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A comparative analysis of biomedical research ethics regulation systems in Europe and Latin America with regard to the protection of human subjects
  1. Eugenia Lamas1,
  2. Marcela Ferrer2,
  3. Alberto Molina1,
  4. Rodrigo Salinas3,
  5. Adriana Hevia4,
  6. Alexandre Bota5,
  7. Dafna Feinholz6,
  8. Michael Fuchs7,
  9. Roland Schramm8,
  10. Juan-Carlos Tealdi9,
  11. Sergio Zorrilla4
  1. 1INSERM, Paris, France
  2. 2CEDEA, Universidad de Chile, Santiago, Chile
  3. 3Ministry of Health of Chile, School of Public Health – Universidad de Chile, Santiago, Chile
  4. 4CIBISAP, Universidad de Santiago, Santiago, Chile
  5. 5Fundacion EPSON, Barcelona, España
  6. 6National Commission of Bioethics, Mexico DF, Mexico
  7. 7Institut für Wissenschaft und Ethik, Bonn, Germany
  8. 8FIOCRUZ, Rio de Janeiro, Brazil
  9. 9BIO&SUR, Buenos Aires, Argentina
  1. Correspondence to Dr Eugenia Lamas, INSERM, 101 rue de Tolbiac, 75654 Paris Cedex 13, France; eugenia.lamas{at}inserm.fr

Abstract

The European project European and Latin American Systems of Ethics Regulation of Biomedical Research Project (EULABOR) has carried out the first comparative analysis of ethics regulation systems for biomedical research in seven countries in Europe and Latin America, evaluating their roles in the protection of human subjects. We developed a conceptual and methodological framework defining ‘ethics regulation system for biomedical research’ as a set of actors, institutions, codes and laws involved in overseeing the ethics of biomedical research on humans. This framework allowed us to develop comprehensive national reports by conducting semi-structured interviews to key informants. These reports were summarised and analysed in a comparative analysis. The study showed that the regulatory framework for clinical research in these countries differ in scope. It showed that despite the different political contexts, actors involved and motivations for creating the regulation, in most of the studied countries it was the government who took the lead in setting up the system. The study also showed that Europe and Latin America are similar regarding national bodies and research ethics committees, but the Brazilian system has strong and noteworthy specificities.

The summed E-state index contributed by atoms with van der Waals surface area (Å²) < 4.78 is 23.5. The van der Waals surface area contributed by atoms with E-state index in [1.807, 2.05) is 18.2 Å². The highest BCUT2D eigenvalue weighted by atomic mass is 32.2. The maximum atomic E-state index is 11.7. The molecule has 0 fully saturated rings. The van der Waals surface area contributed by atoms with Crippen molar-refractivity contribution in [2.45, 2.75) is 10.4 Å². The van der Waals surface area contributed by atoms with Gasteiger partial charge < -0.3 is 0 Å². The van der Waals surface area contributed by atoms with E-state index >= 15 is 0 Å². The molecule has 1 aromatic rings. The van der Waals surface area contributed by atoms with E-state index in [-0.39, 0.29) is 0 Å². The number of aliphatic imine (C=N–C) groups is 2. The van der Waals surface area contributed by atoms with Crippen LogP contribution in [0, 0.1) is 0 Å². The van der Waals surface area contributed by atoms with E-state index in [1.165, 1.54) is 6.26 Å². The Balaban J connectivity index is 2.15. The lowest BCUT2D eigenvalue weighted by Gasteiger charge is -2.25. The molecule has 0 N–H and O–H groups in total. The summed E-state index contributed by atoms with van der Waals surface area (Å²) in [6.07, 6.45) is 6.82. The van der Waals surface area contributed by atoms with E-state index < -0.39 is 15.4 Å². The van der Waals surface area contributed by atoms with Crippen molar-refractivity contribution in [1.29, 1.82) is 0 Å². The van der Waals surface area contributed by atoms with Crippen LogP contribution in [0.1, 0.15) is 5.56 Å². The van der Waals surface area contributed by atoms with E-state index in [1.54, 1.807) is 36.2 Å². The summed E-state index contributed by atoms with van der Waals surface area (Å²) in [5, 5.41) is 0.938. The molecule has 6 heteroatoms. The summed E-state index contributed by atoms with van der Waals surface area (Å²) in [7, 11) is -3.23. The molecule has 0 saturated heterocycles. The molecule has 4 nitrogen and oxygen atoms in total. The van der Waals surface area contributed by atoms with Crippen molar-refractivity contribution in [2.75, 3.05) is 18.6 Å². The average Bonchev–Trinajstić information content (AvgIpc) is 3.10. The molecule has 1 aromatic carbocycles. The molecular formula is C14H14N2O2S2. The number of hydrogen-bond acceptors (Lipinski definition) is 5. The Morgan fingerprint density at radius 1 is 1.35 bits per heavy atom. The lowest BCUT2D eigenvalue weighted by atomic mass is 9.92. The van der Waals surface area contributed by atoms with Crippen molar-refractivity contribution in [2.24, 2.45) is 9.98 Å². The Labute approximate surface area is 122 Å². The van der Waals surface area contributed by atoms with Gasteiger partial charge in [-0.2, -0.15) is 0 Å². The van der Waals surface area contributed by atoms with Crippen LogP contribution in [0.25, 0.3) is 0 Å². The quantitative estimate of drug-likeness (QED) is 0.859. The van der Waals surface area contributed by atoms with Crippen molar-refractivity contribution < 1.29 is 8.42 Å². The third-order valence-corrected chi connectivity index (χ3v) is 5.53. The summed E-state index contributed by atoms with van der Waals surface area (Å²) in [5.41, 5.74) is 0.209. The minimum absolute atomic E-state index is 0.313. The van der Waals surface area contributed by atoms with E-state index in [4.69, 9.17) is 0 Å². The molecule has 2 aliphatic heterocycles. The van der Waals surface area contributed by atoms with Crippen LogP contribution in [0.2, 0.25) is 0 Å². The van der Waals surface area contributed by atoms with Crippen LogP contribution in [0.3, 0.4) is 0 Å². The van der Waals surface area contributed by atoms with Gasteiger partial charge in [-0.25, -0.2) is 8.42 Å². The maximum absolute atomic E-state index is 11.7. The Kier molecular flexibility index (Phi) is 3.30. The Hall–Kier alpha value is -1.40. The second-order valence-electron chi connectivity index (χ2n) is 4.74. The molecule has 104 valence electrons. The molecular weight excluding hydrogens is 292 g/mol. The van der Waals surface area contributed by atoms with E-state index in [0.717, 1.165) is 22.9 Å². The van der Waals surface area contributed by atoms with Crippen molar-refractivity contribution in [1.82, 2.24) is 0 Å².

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Footnotes

  • Funding This work was supported by the European Commission under FP6 Science and Society programme (SAS 6-517861).

  • Competing interests None.

  • Provenance and peer review Not commissioned; externally peer reviewed.

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